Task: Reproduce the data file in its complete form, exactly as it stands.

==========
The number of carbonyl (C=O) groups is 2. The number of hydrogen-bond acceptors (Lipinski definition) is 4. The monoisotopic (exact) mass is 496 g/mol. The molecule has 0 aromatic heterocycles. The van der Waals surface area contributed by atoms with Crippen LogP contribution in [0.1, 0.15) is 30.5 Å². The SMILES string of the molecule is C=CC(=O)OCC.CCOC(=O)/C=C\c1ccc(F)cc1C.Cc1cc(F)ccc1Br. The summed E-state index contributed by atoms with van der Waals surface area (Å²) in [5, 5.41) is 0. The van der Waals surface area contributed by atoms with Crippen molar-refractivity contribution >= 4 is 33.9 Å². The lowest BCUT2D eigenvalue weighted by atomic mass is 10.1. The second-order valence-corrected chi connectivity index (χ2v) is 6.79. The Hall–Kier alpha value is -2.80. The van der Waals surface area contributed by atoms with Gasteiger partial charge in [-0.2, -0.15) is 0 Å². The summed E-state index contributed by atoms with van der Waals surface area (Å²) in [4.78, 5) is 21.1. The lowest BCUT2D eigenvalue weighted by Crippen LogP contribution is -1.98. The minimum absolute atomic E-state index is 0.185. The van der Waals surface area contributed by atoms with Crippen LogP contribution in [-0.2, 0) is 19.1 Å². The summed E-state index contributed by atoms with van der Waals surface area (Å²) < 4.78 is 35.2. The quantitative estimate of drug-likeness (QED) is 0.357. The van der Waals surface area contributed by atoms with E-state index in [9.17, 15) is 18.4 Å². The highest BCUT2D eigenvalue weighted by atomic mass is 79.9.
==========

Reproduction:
The number of carbonyl (C=O) groups is 2. The number of hydrogen-bond acceptors (Lipinski definition) is 4. The monoisotopic (exact) mass is 496 g/mol. The molecule has 0 aromatic heterocycles. The van der Waals surface area contributed by atoms with Crippen LogP contribution in [0.1, 0.15) is 30.5 Å². The SMILES string of the molecule is C=CC(=O)OCC.CCOC(=O)/C=C\c1ccc(F)cc1C.Cc1cc(F)ccc1Br. The summed E-state index contributed by atoms with van der Waals surface area (Å²) in [5, 5.41) is 0. The van der Waals surface area contributed by atoms with Crippen molar-refractivity contribution >= 4 is 33.9 Å². The lowest BCUT2D eigenvalue weighted by atomic mass is 10.1. The second-order valence-corrected chi connectivity index (χ2v) is 6.79. The Hall–Kier alpha value is -2.80. The van der Waals surface area contributed by atoms with Gasteiger partial charge in [-0.2, -0.15) is 0 Å². The summed E-state index contributed by atoms with van der Waals surface area (Å²) in [4.78, 5) is 21.1. The lowest BCUT2D eigenvalue weighted by Crippen LogP contribution is -1.98. The minimum absolute atomic E-state index is 0.185. The van der Waals surface area contributed by atoms with Crippen LogP contribution in [-0.2, 0) is 19.1 Å². The summed E-state index contributed by atoms with van der Waals surface area (Å²) < 4.78 is 35.2. The quantitative estimate of drug-likeness (QED) is 0.357. The van der Waals surface area contributed by atoms with E-state index in [9.17, 15) is 18.4 Å². The highest BCUT2D eigenvalue weighted by atomic mass is 79.9.